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Newly-developed software has been shown to pick out deceptive online reviews with almost 9...

One of the great things about the internet is the fact that everyday people can share what they know with the entire world, so if they’ve had a particularly good or bad experience with a business or product, they can notify everyone via customer review websites. The flip-side of that, however, is that business owners can plant fake reviews on those same sites, that either praise their own business or slam their competition. Well, confused consumers can now take heart – researchers from Cornell University have developed software that is able to identify phony reviews with close to 90 percent accuracy.  Read More

Screen shot of Sid Meier's strategy computer game, Civilization II

Researchers at MIT's Computer Science and Artificial Intelligence Lab have been able to create computers that learn language by doing something that many people consider a last resort when tackling an unfamiliar task - reading the manual (or RTBM). Beginning with virtually no prior knowledge, one machine-learning system was able to infer the meanings of words by reviewing instructions posted on Microsoft's website detailing how to install a piece of software on a Windows PC, while another was able to learn how to play Sid Meier's empire-building Civilization II strategy computer game by reading the gameplay manual.  Read More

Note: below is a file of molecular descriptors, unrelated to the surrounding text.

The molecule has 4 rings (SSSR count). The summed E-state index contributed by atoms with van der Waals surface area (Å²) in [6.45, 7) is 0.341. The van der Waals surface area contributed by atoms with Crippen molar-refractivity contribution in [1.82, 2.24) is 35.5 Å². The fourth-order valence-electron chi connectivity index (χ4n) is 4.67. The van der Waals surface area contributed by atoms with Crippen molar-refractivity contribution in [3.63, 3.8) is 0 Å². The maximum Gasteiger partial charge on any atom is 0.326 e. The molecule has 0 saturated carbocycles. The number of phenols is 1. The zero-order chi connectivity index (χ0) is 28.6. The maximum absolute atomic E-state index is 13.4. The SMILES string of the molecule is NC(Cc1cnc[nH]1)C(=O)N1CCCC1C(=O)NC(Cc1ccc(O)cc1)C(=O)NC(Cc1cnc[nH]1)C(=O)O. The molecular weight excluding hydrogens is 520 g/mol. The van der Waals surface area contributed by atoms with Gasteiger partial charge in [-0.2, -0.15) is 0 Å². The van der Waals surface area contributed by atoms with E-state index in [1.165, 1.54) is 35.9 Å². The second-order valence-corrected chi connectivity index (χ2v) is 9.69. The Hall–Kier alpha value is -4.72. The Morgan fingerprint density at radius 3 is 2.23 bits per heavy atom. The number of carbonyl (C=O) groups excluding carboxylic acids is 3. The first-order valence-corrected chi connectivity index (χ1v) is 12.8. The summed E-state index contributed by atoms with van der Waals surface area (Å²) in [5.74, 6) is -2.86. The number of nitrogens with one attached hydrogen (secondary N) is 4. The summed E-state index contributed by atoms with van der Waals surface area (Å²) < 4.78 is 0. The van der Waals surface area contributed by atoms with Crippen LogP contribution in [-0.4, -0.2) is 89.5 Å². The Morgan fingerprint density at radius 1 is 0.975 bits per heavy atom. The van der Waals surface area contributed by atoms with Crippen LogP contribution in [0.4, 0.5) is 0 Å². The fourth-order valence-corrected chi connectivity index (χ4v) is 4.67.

90 years in the making - the now completed Chicago Assyrian Dictionary

If you come across a word or phrase in another language, a printed or online dictionary is usually a good place to look for help. If you're faced with a language that's long been dead, however, then you've got problems. Those studying the cuneiform texts of Mesopotamian clay tablets or stone carvings now have reason to rejoice. After nine decades, the University of Chicago's Assyrian Dictionary Project has finally been completed - opening an encyclopedic window into the day to day lives of people from one of the world's first civilizations.  Read More

Phrazer is a handheld medical communicator that identifies a patient's native language and...